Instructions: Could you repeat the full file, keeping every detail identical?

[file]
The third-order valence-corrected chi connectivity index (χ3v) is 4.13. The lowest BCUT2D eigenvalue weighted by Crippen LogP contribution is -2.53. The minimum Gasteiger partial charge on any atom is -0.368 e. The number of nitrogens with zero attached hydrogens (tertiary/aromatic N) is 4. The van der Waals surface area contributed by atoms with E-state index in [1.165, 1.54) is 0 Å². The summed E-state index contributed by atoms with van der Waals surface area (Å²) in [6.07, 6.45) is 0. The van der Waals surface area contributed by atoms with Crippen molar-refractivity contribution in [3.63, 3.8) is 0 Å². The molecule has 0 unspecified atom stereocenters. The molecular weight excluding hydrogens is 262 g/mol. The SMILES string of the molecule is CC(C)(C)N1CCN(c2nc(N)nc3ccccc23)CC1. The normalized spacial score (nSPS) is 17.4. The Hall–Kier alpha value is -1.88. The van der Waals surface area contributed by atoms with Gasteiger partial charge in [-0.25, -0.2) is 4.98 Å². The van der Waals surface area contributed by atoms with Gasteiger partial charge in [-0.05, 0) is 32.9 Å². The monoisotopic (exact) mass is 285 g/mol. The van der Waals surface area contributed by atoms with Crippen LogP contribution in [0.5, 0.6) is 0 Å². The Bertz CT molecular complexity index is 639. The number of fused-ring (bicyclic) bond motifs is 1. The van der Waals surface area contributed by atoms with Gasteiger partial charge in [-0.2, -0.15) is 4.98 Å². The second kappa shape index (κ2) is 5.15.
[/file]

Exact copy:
The third-order valence-corrected chi connectivity index (χ3v) is 4.13. The lowest BCUT2D eigenvalue weighted by Crippen LogP contribution is -2.53. The minimum Gasteiger partial charge on any atom is -0.368 e. The number of nitrogens with zero attached hydrogens (tertiary/aromatic N) is 4. The van der Waals surface area contributed by atoms with E-state index in [1.165, 1.54) is 0 Å². The summed E-state index contributed by atoms with van der Waals surface area (Å²) in [6.07, 6.45) is 0. The van der Waals surface area contributed by atoms with Crippen molar-refractivity contribution in [3.63, 3.8) is 0 Å². The molecule has 0 unspecified atom stereocenters. The molecular weight excluding hydrogens is 262 g/mol. The SMILES string of the molecule is CC(C)(C)N1CCN(c2nc(N)nc3ccccc23)CC1. The normalized spacial score (nSPS) is 17.4. The Hall–Kier alpha value is -1.88. The van der Waals surface area contributed by atoms with Gasteiger partial charge in [-0.25, -0.2) is 4.98 Å². The van der Waals surface area contributed by atoms with Gasteiger partial charge in [-0.05, 0) is 32.9 Å². The monoisotopic (exact) mass is 285 g/mol. The van der Waals surface area contributed by atoms with Crippen LogP contribution in [0.5, 0.6) is 0 Å². The Bertz CT molecular complexity index is 639. The number of fused-ring (bicyclic) bond motifs is 1. The van der Waals surface area contributed by atoms with Gasteiger partial charge in [-0.2, -0.15) is 4.98 Å². The second kappa shape index (κ2) is 5.15.